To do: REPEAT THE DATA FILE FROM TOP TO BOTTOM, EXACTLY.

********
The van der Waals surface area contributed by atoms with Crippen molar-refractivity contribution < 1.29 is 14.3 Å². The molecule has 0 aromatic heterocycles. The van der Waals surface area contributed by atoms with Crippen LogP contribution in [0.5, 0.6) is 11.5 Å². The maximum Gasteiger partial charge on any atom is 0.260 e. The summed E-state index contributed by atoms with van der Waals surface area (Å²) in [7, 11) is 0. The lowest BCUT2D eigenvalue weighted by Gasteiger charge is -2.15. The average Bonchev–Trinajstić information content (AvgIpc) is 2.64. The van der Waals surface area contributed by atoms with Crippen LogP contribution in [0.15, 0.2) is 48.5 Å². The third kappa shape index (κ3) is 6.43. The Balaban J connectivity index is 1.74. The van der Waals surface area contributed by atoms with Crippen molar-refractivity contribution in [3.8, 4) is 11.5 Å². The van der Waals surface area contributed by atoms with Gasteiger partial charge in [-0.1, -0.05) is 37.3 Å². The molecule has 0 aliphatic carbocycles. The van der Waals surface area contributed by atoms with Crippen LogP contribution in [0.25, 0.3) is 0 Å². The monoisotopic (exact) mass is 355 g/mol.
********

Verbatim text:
The van der Waals surface area contributed by atoms with Crippen molar-refractivity contribution < 1.29 is 14.3 Å². The molecule has 0 aromatic heterocycles. The van der Waals surface area contributed by atoms with Crippen LogP contribution in [0.5, 0.6) is 11.5 Å². The maximum Gasteiger partial charge on any atom is 0.260 e. The summed E-state index contributed by atoms with van der Waals surface area (Å²) in [7, 11) is 0. The lowest BCUT2D eigenvalue weighted by Gasteiger charge is -2.15. The average Bonchev–Trinajstić information content (AvgIpc) is 2.64. The van der Waals surface area contributed by atoms with Crippen LogP contribution in [0.15, 0.2) is 48.5 Å². The third kappa shape index (κ3) is 6.43. The Balaban J connectivity index is 1.74. The van der Waals surface area contributed by atoms with Crippen molar-refractivity contribution in [3.8, 4) is 11.5 Å². The van der Waals surface area contributed by atoms with Gasteiger partial charge in [-0.1, -0.05) is 37.3 Å². The molecule has 0 aliphatic carbocycles. The van der Waals surface area contributed by atoms with Crippen LogP contribution in [0.25, 0.3) is 0 Å². The monoisotopic (exact) mass is 355 g/mol.